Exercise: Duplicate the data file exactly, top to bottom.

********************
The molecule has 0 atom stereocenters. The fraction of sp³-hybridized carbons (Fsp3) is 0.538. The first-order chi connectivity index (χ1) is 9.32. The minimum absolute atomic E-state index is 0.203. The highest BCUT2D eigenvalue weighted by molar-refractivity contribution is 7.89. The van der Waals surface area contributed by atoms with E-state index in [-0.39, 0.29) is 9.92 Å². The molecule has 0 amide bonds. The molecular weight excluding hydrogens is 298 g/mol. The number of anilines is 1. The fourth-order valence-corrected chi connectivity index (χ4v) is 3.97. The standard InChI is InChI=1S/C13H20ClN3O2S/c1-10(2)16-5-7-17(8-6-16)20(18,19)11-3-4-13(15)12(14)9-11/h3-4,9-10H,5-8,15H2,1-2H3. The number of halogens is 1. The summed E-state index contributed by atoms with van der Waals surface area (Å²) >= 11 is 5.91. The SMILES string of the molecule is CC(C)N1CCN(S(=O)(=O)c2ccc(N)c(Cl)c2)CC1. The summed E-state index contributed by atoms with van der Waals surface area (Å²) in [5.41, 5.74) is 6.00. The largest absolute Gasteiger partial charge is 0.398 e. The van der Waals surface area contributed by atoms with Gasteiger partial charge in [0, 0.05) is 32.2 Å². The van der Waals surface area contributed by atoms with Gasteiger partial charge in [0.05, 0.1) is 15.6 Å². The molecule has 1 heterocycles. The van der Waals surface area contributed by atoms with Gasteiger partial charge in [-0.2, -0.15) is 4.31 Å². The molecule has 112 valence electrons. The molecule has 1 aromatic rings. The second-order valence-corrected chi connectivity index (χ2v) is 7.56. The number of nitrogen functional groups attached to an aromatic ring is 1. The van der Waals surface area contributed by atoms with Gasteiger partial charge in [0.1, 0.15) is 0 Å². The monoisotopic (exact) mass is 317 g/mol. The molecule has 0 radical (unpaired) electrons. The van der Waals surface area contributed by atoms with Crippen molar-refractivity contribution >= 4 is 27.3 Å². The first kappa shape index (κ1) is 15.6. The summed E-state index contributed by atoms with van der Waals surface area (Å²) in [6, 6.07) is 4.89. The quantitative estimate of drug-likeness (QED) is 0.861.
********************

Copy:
The molecule has 0 atom stereocenters. The fraction of sp³-hybridized carbons (Fsp3) is 0.538. The first-order chi connectivity index (χ1) is 9.32. The minimum absolute atomic E-state index is 0.203. The highest BCUT2D eigenvalue weighted by molar-refractivity contribution is 7.89. The van der Waals surface area contributed by atoms with E-state index in [-0.39, 0.29) is 9.92 Å². The molecule has 0 amide bonds. The molecular weight excluding hydrogens is 298 g/mol. The number of anilines is 1. The fourth-order valence-corrected chi connectivity index (χ4v) is 3.97. The standard InChI is InChI=1S/C13H20ClN3O2S/c1-10(2)16-5-7-17(8-6-16)20(18,19)11-3-4-13(15)12(14)9-11/h3-4,9-10H,5-8,15H2,1-2H3. The number of halogens is 1. The summed E-state index contributed by atoms with van der Waals surface area (Å²) >= 11 is 5.91. The SMILES string of the molecule is CC(C)N1CCN(S(=O)(=O)c2ccc(N)c(Cl)c2)CC1. The summed E-state index contributed by atoms with van der Waals surface area (Å²) in [5.41, 5.74) is 6.00. The largest absolute Gasteiger partial charge is 0.398 e. The van der Waals surface area contributed by atoms with Gasteiger partial charge in [0, 0.05) is 32.2 Å². The van der Waals surface area contributed by atoms with Gasteiger partial charge in [0.05, 0.1) is 15.6 Å². The molecule has 1 heterocycles. The van der Waals surface area contributed by atoms with Gasteiger partial charge in [-0.2, -0.15) is 4.31 Å². The molecule has 112 valence electrons. The molecule has 1 aromatic rings. The second-order valence-corrected chi connectivity index (χ2v) is 7.56. The number of nitrogen functional groups attached to an aromatic ring is 1. The van der Waals surface area contributed by atoms with Gasteiger partial charge in [0.1, 0.15) is 0 Å². The monoisotopic (exact) mass is 317 g/mol. The molecule has 0 radical (unpaired) electrons. The van der Waals surface area contributed by atoms with Crippen molar-refractivity contribution >= 4 is 27.3 Å². The first kappa shape index (κ1) is 15.6. The summed E-state index contributed by atoms with van der Waals surface area (Å²) in [6, 6.07) is 4.89. The quantitative estimate of drug-likeness (QED) is 0.861.